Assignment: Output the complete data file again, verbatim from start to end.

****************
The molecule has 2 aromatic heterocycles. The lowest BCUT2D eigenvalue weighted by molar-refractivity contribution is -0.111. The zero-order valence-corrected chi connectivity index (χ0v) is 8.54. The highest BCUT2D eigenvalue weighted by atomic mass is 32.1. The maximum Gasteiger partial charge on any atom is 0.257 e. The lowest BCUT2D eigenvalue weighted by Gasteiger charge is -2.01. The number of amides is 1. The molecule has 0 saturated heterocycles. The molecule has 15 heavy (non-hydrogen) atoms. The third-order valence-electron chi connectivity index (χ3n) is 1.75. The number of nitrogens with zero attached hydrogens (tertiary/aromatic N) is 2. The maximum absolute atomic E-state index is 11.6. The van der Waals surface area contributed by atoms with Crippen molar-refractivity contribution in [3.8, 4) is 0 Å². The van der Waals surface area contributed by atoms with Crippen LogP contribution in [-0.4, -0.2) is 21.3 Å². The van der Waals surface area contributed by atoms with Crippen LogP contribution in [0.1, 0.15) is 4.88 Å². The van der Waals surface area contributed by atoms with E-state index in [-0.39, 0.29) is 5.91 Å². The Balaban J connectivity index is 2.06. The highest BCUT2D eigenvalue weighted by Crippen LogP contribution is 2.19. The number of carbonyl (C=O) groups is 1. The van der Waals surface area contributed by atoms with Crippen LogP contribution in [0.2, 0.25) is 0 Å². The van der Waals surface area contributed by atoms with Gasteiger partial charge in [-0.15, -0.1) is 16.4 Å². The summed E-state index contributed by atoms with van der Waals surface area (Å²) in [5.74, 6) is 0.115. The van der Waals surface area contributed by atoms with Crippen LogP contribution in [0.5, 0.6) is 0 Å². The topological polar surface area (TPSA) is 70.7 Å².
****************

The molecule has 2 aromatic heterocycles. The lowest BCUT2D eigenvalue weighted by molar-refractivity contribution is -0.111. The zero-order valence-corrected chi connectivity index (χ0v) is 8.54. The highest BCUT2D eigenvalue weighted by atomic mass is 32.1. The maximum Gasteiger partial charge on any atom is 0.257 e. The lowest BCUT2D eigenvalue weighted by Gasteiger charge is -2.01. The number of amides is 1. The molecule has 0 saturated heterocycles. The molecule has 15 heavy (non-hydrogen) atoms. The third-order valence-electron chi connectivity index (χ3n) is 1.75. The number of nitrogens with zero attached hydrogens (tertiary/aromatic N) is 2. The maximum absolute atomic E-state index is 11.6. The van der Waals surface area contributed by atoms with Crippen molar-refractivity contribution in [3.8, 4) is 0 Å². The van der Waals surface area contributed by atoms with Crippen LogP contribution in [-0.4, -0.2) is 21.3 Å². The van der Waals surface area contributed by atoms with Crippen LogP contribution in [0.1, 0.15) is 4.88 Å². The van der Waals surface area contributed by atoms with E-state index in [-0.39, 0.29) is 5.91 Å². The Balaban J connectivity index is 2.06. The highest BCUT2D eigenvalue weighted by Crippen LogP contribution is 2.19. The number of carbonyl (C=O) groups is 1. The van der Waals surface area contributed by atoms with Crippen LogP contribution in [0.2, 0.25) is 0 Å². The van der Waals surface area contributed by atoms with Gasteiger partial charge in [-0.15, -0.1) is 16.4 Å². The summed E-state index contributed by atoms with van der Waals surface area (Å²) in [5.74, 6) is 0.115. The van der Waals surface area contributed by atoms with Crippen LogP contribution in [0.5, 0.6) is 0 Å². The topological polar surface area (TPSA) is 70.7 Å².